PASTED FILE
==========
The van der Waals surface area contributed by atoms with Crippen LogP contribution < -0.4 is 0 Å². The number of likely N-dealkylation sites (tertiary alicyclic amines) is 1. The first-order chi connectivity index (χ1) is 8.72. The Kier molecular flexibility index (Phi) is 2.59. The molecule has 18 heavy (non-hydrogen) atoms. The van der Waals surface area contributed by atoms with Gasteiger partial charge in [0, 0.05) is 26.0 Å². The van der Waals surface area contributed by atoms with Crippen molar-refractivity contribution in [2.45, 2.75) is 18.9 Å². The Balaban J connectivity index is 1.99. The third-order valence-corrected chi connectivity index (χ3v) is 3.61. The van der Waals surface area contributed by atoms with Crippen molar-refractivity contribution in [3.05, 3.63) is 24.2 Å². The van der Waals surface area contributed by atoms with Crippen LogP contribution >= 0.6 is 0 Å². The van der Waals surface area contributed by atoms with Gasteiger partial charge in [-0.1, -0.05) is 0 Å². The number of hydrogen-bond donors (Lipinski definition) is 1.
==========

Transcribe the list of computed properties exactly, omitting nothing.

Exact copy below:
The van der Waals surface area contributed by atoms with Crippen LogP contribution < -0.4 is 0 Å². The number of likely N-dealkylation sites (tertiary alicyclic amines) is 1. The first-order chi connectivity index (χ1) is 8.72. The Kier molecular flexibility index (Phi) is 2.59. The molecule has 18 heavy (non-hydrogen) atoms. The van der Waals surface area contributed by atoms with Gasteiger partial charge in [0, 0.05) is 26.0 Å². The van der Waals surface area contributed by atoms with Crippen molar-refractivity contribution in [2.45, 2.75) is 18.9 Å². The Balaban J connectivity index is 1.99. The third-order valence-corrected chi connectivity index (χ3v) is 3.61. The van der Waals surface area contributed by atoms with Crippen molar-refractivity contribution in [3.05, 3.63) is 24.2 Å². The van der Waals surface area contributed by atoms with Crippen LogP contribution >= 0.6 is 0 Å². The van der Waals surface area contributed by atoms with Gasteiger partial charge in [-0.1, -0.05) is 0 Å². The number of hydrogen-bond donors (Lipinski definition) is 1.